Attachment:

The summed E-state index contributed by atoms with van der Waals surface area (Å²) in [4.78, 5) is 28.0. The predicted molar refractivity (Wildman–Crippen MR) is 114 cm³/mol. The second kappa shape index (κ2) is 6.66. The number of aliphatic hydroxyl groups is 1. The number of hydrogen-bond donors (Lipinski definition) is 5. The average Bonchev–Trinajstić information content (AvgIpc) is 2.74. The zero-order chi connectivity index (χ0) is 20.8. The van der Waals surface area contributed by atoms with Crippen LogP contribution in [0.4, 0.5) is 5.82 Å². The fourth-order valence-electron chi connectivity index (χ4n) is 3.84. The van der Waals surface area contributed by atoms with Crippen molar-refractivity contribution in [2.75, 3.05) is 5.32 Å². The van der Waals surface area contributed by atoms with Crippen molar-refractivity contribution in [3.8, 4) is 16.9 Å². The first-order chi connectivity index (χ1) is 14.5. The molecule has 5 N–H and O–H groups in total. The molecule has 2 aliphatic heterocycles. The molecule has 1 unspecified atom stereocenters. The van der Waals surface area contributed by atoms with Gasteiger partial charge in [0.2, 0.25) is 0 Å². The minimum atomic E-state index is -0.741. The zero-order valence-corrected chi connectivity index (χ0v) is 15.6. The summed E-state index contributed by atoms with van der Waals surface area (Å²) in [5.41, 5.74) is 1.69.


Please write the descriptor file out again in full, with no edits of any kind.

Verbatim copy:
The summed E-state index contributed by atoms with van der Waals surface area (Å²) in [4.78, 5) is 28.0. The predicted molar refractivity (Wildman–Crippen MR) is 114 cm³/mol. The second kappa shape index (κ2) is 6.66. The number of aliphatic hydroxyl groups is 1. The number of hydrogen-bond donors (Lipinski definition) is 5. The average Bonchev–Trinajstić information content (AvgIpc) is 2.74. The zero-order chi connectivity index (χ0) is 20.8. The van der Waals surface area contributed by atoms with Crippen LogP contribution in [0.4, 0.5) is 5.82 Å². The fourth-order valence-electron chi connectivity index (χ4n) is 3.84. The van der Waals surface area contributed by atoms with Crippen molar-refractivity contribution in [2.75, 3.05) is 5.32 Å². The van der Waals surface area contributed by atoms with Crippen molar-refractivity contribution in [3.8, 4) is 16.9 Å². The first-order chi connectivity index (χ1) is 14.5. The molecule has 5 N–H and O–H groups in total. The molecule has 2 aliphatic heterocycles. The molecule has 1 unspecified atom stereocenters. The van der Waals surface area contributed by atoms with Gasteiger partial charge in [0.2, 0.25) is 0 Å². The minimum atomic E-state index is -0.741. The zero-order valence-corrected chi connectivity index (χ0v) is 15.6. The summed E-state index contributed by atoms with van der Waals surface area (Å²) in [5.41, 5.74) is 1.69.